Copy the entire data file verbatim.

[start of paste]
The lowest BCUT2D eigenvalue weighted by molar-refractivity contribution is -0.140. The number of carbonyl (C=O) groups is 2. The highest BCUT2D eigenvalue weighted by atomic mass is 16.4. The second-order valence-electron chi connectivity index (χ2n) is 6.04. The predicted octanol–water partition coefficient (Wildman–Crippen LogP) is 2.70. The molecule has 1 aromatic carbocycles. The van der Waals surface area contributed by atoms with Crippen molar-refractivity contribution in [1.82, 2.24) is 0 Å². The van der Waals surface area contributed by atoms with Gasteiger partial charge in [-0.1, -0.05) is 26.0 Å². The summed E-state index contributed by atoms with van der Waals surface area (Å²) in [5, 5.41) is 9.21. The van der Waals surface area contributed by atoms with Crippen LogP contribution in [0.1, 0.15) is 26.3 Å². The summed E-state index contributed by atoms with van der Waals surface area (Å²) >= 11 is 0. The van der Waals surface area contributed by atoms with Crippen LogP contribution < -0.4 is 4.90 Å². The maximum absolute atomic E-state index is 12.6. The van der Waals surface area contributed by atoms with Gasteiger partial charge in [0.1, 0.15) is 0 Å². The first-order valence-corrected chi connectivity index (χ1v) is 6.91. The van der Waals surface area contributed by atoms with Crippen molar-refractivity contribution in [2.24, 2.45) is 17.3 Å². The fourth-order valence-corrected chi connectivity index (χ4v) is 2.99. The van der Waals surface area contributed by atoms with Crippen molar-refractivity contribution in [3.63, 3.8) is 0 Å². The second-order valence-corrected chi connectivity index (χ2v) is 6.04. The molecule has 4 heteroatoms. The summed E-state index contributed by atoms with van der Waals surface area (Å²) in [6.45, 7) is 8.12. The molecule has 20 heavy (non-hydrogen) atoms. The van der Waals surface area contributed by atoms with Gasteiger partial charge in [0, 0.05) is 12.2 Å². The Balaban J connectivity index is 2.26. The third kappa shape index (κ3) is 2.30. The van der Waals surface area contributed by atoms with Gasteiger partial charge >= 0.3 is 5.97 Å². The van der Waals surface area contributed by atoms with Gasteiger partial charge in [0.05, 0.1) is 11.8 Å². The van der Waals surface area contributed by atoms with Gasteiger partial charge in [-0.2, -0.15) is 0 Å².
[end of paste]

The lowest BCUT2D eigenvalue weighted by molar-refractivity contribution is -0.140. The number of carbonyl (C=O) groups is 2. The highest BCUT2D eigenvalue weighted by atomic mass is 16.4. The second-order valence-electron chi connectivity index (χ2n) is 6.04. The predicted octanol–water partition coefficient (Wildman–Crippen LogP) is 2.70. The molecule has 1 aromatic carbocycles. The van der Waals surface area contributed by atoms with Crippen molar-refractivity contribution in [1.82, 2.24) is 0 Å². The van der Waals surface area contributed by atoms with Gasteiger partial charge in [-0.1, -0.05) is 26.0 Å². The summed E-state index contributed by atoms with van der Waals surface area (Å²) in [5, 5.41) is 9.21. The van der Waals surface area contributed by atoms with Crippen LogP contribution in [0.1, 0.15) is 26.3 Å². The summed E-state index contributed by atoms with van der Waals surface area (Å²) >= 11 is 0. The van der Waals surface area contributed by atoms with Crippen LogP contribution < -0.4 is 4.90 Å². The maximum absolute atomic E-state index is 12.6. The van der Waals surface area contributed by atoms with Gasteiger partial charge in [0.1, 0.15) is 0 Å². The first-order valence-corrected chi connectivity index (χ1v) is 6.91. The van der Waals surface area contributed by atoms with Crippen molar-refractivity contribution in [2.24, 2.45) is 17.3 Å². The fourth-order valence-corrected chi connectivity index (χ4v) is 2.99. The van der Waals surface area contributed by atoms with Crippen molar-refractivity contribution in [3.63, 3.8) is 0 Å². The second-order valence-corrected chi connectivity index (χ2v) is 6.04. The molecule has 4 heteroatoms. The summed E-state index contributed by atoms with van der Waals surface area (Å²) in [6.45, 7) is 8.12. The molecule has 20 heavy (non-hydrogen) atoms. The van der Waals surface area contributed by atoms with Gasteiger partial charge in [0, 0.05) is 12.2 Å². The Balaban J connectivity index is 2.26. The third kappa shape index (κ3) is 2.30. The van der Waals surface area contributed by atoms with Gasteiger partial charge >= 0.3 is 5.97 Å². The van der Waals surface area contributed by atoms with Gasteiger partial charge in [0.05, 0.1) is 11.8 Å². The van der Waals surface area contributed by atoms with Gasteiger partial charge in [-0.2, -0.15) is 0 Å².